Hello everyone! My name is Rana. I am an international student from Indonesia. I am currently pursuing a doctoral degree at Gender and Women’s Health unit at the Centre for Health Equity. Prior to my PhD program, I did my Master of Public Health (MPH) at The University of Melbourne in 2018 and graduated 2 years later in 2020. For my capstone, I decided to pursue research with Gender and Women’s Health stream under the supervision of Dr Meghan Bohren. And until now, I feel that doing research capstone with the Gender and Women’s Health unit is the best decision that I have ever taken throughout my MPH.
I really recommend anyone who is interested in women’s health issues to join our stream. Being part of Gender and Women’s Health cohort has really opened my eyes on issues around structural inequalities and racism that people are often receiving based on their identity, gender and sex, especially as a woman. I got to learn not only the topic of my research project, but also other important topics that women faced currently in the world, such as female abortion, gender-based violence and much more. Studying at the unit has provided me with a lens of inclusion and equality that as an individual, I needed to strive for throughout my education and career.
I need to also mention that conducting the research at Gender and Women’s Health has provided me with endless opportunities. I got to be supervised with different experts at the Centre as well as external institutions like the World Health Organization. My supervisors were awesome people and they were always available to consult with regarding my project. During this research capstone, my supervisor had also offered me to work with her as a research assistant, which I am still doing until now (which I feel is the life-changing point of my career and education life!). So I was doing my MPH research capstone as well as working at the same time. And the projects that I was working on were really exciting! This included working together with UNFPA on gender-biased sex selection project, research projects on labour support for refugee and migrant women and also series of reviews that were conducted to inform World Health Organization guidelines development on childbirth related topics.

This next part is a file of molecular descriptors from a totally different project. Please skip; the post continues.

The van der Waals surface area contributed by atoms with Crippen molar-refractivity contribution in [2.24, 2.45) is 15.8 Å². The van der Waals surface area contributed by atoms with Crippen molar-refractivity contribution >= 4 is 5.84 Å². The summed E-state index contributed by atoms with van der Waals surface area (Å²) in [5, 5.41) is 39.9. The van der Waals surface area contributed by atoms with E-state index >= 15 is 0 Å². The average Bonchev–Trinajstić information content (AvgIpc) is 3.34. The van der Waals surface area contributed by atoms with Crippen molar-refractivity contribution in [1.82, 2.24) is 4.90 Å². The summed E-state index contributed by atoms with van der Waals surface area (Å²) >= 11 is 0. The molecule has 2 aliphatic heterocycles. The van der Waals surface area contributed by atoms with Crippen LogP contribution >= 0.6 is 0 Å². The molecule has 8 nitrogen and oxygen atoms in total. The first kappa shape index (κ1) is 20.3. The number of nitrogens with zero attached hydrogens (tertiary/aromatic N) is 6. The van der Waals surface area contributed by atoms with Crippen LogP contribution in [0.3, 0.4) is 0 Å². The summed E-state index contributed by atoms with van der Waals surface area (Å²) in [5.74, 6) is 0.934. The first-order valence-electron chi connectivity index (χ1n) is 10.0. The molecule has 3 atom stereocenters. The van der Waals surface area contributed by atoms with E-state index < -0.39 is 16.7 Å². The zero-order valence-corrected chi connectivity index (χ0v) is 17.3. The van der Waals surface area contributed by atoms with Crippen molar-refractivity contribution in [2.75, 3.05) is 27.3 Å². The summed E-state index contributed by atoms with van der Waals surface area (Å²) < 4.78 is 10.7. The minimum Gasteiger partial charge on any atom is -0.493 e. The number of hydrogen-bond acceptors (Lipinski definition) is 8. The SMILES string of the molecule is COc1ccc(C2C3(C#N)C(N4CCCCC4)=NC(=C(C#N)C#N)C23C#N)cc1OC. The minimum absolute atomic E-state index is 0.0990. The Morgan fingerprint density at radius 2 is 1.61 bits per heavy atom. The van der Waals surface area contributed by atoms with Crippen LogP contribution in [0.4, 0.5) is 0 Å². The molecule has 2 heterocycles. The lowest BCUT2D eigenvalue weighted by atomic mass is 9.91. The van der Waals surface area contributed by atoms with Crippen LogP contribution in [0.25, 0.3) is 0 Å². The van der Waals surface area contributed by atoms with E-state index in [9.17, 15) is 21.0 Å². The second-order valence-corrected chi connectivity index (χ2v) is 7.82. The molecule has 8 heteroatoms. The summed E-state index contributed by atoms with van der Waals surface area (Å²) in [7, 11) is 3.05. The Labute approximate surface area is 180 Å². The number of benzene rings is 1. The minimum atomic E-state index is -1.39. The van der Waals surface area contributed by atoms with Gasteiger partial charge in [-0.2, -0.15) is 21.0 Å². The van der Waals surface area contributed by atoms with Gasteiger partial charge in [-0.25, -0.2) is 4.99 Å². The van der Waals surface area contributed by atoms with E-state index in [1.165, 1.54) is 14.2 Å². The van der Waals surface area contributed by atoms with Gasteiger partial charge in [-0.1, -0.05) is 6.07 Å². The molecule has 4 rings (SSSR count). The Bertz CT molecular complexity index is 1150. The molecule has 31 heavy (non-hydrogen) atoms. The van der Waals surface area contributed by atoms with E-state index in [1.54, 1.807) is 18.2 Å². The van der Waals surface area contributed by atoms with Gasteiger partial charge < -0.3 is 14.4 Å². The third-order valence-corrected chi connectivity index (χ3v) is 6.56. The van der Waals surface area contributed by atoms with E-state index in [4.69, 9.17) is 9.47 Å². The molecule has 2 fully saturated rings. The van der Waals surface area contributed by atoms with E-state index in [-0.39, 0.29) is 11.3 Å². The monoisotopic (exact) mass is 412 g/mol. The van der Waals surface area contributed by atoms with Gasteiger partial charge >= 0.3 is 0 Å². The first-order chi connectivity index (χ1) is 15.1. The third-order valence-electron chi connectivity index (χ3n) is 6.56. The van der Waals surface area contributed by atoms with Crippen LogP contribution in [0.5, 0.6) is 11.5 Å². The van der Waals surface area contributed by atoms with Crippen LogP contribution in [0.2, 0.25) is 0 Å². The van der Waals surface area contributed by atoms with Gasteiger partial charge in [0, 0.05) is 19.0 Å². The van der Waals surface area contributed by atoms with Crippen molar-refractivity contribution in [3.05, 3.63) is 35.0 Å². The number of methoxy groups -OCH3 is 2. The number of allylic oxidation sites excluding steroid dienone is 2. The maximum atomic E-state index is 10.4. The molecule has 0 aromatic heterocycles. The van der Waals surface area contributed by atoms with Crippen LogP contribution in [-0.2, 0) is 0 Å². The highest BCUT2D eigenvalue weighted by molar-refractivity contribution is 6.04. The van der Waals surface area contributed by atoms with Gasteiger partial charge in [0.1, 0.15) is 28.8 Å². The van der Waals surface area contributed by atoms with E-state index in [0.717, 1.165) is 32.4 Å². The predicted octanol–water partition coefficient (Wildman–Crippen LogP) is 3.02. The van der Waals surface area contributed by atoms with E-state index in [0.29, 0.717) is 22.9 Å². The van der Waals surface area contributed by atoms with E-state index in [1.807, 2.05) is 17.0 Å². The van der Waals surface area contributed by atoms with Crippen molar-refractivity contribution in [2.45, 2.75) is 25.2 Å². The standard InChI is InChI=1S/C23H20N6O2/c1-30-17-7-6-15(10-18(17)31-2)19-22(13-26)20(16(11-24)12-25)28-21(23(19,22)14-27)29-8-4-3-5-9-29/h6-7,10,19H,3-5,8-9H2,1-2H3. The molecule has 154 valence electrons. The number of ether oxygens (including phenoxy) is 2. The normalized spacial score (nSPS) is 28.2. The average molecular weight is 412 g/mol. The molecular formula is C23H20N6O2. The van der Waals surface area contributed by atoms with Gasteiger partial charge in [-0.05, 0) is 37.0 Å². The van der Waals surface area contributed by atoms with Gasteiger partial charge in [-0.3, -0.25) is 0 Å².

And really important, the people in the Gender and Women’s health unit are also really nice, genuine, fun and inclusive. We have fortnightly meetings where we discuss most recent research, methodologies and our life updates – and of course with really yummy food around as well!
Upon the completion of my MPH, I got an offer to work with the Burnet Institute team through my supervisor in assisting with their reviews on maternal sepsis. And at the same time, I also received an offer letter from the University to do my PhD. I am really proud and honoured also to tell you that I have received the scholarship from the same unit that I have done my research capstone with: Gender and Women’s Health, Centre for Health Equity. I would not be able to have these great opportunities if I did not decide to do research with the Gender and Women’s Health unit.
One piece of advice that I will give to people doing their MPH is “reaching out”. Do not be shy and reluctant in reaching out (nicely and politely) to people that you are interested in working with during your MPH and build relationships with them. Tell them that you are interested in working with them, that way more opportunities will come to you like you never imagine!
Rana Islamiah Zahroh
13 November 2020